Buying supplies online is partly about saving money, the government acknowledges, but it’s also — and more importantly — about understanding the processes and practices underneath.
Probably the biggest local attention-getter in the electronic procurement landscape, certainly within government, has been the State Services Commission’s long-running whole-of-government project, now known as GoProcure.
But SSC e-government unit procurement specialist Greg Nichols disputes it deserves the “flagship” status accorded it by the media.
Despite evident hesitancy by government agencies to commit firmly to using GoProcure, “our thinking has not changed”, he says. “By and large, we still see benefits in e-procurement and in syndicated procurement among agencies, but I’m surprised at the degree of interest it’s generated.”
In government, as in most businesses, more than 70% of expenditure is to do with the people employed, and only about 20% with the procurement of supplies, he says. “E-procurement is inevitable, and we want to hurry it along. But it’s not the most burning issue [in government or the application of IT to government]. The broader policy-based and front-office issues are much more important.”
E-procurement, he says now, “is just an initiative we wanted to scope”.
Agencies were given until August 31 to commit to using GoProcure if they wanted to, but while there was a lot of interest, Computerworld queries in late August could not uncover one firmly committed government department. Nichols at the time declined to say how many, if any, had committed to use the system, and when interviewed he and other central government sources refused to discuss anything directly to do with GoProcure pending a September Cabinet meeting. A slight extension was granted to the deadline, but again no agencies were willing to boast that they had agreed to use the system.
“E-procurement is an enabler so you can buy better and better understand what your spend is and where it’s going, not from the ‘e’ aspect of itself,” says Nichols.
Having looked into the potential of GoProcure, agencies will have a better idea of their procurement practices, he says, and there are now likely to be improvements in these practices, whether they adopt e-procurement in the short term or not.
This view is reminiscent of an address this reporter once gave to the Computer Society in a debate on “Has IT improved our productivity?” In it a company called ECBL (Empty but Convincing Boxes Ltd) would persuade an organisation to redesign its business processes around a fake prospective computer set-up. Then it would wheel the boxes out and leave the improved manual system.
“The ‘e’ is still important,” says Nichols, “and it will come. But you have to understand how and why you’re doing it.”
An important principle is centralised or syndicated procurement. From a simple interface-counting perspective, he says, it has to be easier for m suppliers and n buying agencies to communicate through m + n connections to a central hub than to run the m + n connections needed for all agencies to communicate with every supplier. Electronics is necessary to implement such a hub efficiently, he says.
“Yes, e-procurement is about getting [bulk-buying] savings, but it’s also about only doing [set-up-tasks] once. With a single transaction hub, suppliers are not repeatedly setting up interfaces.”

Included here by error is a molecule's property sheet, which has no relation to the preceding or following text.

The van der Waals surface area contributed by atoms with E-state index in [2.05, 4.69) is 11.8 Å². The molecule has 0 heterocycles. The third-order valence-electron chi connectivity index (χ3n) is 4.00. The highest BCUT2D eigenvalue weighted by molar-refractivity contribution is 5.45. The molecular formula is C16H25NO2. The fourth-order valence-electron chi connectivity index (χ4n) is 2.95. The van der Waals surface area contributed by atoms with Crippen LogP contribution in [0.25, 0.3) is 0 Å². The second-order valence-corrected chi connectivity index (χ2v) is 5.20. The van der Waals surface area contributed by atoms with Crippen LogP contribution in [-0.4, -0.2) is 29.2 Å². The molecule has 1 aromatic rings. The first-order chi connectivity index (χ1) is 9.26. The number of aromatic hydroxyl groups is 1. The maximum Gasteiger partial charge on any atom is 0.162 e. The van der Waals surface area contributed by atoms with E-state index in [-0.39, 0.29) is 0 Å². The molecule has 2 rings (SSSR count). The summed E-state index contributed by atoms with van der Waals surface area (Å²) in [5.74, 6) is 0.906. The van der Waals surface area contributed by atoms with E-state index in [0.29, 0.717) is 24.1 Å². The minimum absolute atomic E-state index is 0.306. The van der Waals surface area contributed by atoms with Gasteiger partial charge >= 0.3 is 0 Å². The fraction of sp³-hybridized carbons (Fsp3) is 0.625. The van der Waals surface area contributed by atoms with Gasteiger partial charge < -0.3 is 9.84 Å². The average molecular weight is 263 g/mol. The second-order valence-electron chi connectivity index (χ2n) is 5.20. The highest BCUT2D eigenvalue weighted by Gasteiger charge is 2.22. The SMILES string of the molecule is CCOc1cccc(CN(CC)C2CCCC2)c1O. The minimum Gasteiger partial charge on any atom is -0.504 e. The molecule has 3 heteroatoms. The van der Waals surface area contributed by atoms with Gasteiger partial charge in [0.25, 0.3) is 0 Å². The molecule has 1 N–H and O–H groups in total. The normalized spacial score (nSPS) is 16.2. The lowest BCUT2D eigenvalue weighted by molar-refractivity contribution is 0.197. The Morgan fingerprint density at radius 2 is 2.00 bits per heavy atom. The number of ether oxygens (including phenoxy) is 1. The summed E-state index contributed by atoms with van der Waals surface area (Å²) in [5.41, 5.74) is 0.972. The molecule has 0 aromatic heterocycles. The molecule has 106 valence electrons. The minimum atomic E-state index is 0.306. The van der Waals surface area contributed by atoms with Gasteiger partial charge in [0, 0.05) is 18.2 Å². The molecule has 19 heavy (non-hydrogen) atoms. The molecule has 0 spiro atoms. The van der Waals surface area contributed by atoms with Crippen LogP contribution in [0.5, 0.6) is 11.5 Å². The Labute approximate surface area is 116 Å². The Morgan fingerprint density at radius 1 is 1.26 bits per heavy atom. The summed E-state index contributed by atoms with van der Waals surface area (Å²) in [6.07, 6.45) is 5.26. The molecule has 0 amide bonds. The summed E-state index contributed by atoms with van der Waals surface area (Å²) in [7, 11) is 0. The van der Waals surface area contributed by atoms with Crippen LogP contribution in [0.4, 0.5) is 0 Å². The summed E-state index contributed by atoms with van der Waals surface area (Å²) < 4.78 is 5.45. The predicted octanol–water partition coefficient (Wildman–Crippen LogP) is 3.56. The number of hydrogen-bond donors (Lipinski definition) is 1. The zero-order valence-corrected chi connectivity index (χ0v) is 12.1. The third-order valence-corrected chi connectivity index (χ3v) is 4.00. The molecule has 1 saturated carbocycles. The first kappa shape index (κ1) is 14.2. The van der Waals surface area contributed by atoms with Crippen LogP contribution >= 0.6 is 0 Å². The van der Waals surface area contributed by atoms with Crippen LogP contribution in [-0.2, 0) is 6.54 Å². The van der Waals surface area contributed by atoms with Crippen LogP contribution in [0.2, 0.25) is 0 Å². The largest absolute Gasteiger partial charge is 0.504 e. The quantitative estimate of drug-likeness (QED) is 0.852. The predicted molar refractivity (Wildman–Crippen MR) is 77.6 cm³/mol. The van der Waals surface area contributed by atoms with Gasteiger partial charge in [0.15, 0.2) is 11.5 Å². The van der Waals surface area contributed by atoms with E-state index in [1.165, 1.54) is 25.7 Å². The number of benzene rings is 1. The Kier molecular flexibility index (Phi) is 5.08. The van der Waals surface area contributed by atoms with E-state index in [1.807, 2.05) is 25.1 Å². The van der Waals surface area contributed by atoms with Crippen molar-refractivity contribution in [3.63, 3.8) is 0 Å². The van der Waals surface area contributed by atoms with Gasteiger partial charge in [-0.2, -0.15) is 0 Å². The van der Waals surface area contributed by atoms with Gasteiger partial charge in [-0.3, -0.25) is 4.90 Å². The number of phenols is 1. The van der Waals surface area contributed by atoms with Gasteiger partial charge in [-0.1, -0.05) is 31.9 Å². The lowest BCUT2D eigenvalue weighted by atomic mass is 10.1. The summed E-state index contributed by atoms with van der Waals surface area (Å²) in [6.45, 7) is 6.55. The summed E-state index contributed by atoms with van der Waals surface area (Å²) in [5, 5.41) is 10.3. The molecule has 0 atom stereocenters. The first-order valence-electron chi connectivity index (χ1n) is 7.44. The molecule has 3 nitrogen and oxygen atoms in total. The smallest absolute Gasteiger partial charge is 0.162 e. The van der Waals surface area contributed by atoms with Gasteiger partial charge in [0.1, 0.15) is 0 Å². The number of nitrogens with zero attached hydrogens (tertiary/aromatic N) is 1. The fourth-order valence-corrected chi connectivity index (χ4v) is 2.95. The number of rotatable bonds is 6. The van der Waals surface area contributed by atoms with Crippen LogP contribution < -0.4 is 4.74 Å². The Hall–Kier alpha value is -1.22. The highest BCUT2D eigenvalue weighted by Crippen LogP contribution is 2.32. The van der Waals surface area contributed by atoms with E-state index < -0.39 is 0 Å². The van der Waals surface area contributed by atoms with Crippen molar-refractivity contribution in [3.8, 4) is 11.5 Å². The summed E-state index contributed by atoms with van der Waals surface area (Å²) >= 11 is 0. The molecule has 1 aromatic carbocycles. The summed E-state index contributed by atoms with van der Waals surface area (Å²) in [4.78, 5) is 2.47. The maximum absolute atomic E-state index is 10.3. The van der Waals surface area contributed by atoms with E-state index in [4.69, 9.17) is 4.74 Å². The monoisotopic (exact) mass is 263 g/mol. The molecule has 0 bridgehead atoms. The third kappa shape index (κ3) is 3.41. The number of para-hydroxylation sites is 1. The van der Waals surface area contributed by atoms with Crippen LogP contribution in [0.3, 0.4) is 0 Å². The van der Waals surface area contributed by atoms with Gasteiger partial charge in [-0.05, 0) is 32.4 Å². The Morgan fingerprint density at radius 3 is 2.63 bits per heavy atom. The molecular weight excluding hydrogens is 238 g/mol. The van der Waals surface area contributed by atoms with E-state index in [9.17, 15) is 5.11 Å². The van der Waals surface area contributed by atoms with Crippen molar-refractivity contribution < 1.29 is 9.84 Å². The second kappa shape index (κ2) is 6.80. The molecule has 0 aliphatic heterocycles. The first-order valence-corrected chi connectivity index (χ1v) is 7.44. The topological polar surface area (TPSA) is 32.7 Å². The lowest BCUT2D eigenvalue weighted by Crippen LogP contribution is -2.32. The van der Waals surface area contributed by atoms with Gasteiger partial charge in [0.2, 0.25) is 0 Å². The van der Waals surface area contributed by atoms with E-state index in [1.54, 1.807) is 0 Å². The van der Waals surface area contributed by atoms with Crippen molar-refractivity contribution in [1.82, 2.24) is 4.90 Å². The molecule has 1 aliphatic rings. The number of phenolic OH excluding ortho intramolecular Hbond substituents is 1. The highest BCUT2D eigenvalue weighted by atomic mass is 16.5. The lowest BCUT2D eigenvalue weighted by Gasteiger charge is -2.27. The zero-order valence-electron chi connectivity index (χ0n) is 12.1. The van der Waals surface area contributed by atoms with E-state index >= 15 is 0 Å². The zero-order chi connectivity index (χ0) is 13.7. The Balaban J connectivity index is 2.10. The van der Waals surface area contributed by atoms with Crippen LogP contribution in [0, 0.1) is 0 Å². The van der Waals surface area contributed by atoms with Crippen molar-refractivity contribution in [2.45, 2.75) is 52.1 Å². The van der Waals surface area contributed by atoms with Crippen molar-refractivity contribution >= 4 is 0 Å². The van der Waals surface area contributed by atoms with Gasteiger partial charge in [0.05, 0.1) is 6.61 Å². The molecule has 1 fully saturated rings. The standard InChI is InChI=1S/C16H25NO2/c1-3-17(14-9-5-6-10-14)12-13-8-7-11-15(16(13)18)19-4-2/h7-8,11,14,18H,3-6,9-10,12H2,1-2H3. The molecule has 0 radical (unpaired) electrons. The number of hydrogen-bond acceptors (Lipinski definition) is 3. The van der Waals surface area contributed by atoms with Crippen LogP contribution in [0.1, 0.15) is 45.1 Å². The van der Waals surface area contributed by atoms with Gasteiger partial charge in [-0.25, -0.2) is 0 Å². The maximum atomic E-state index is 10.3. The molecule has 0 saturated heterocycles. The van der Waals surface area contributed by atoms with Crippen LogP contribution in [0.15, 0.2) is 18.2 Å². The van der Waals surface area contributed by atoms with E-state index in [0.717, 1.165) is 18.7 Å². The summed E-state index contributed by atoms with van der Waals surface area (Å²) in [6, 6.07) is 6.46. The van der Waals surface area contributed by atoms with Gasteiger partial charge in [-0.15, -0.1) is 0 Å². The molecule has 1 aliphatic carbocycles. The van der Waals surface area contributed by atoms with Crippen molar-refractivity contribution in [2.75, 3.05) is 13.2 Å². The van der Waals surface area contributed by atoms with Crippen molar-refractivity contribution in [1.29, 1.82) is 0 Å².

Other governments have seen the advantage and made it work, he notes; several states in the US have implemented centralised procurement, and New South Wales “is going that way”. These governments, he acknowledges, are more centrally controlled, without the strong perspective of independent departmental choice and accountability that the New Zealand government has developed since the mid-80s, so it’s easier to “capture” clients, and thereby suppliers, for the concept.
Nichols had in a file ready for our interview a copy of Computerworld’s story of Logistics co-chairman Tim Munro’s sceptical view of e-procurement’s value (see Logistics specialist doubts portal value), which Nichols claims is “wrong on almost every point”.
In particular, he disputes Munro’s contention that price concessions for cooperative and therefore larger-volume buying are limited.
“We’ve seen a range of prices [for the same lines] over our agencies, and these are now becoming more uniform,” under the impact of more cooperative buying among agencies, he says.
He also notes that the operator of an e-procurement system will not necessarily “clip the ticket”, which Munro suggested as a potential eroder of savings. “Marketplace” operations like the unsuccessful Onezone may do this, but in the case of GoProcure, all costs are up front in the budgeted cost of the system — for which the e-government unit is now negotiating a reduction in view of the apparently low level of interest.
Munro has since clarified that part of his comments, acknowledging that he was thinking of “marketplaces”.
An e-procurement system, Nichols says, can be divided into two parts: the “requesting solution”, internal to the department, which enables staff to bring up supplier catalogues, or local copies of them and order efficiently; and the transaction hub, which routes the order efficiently to the supplier, possibly combining it with orders from other buyers.
“A few [government agencies] already have a good internal requesting solution. The Police is using SAP, for example, and MSD [the Ministry of Social Development] has QSP. An agency that already has the requesting solution can still benefit by going through the transaction hub.”
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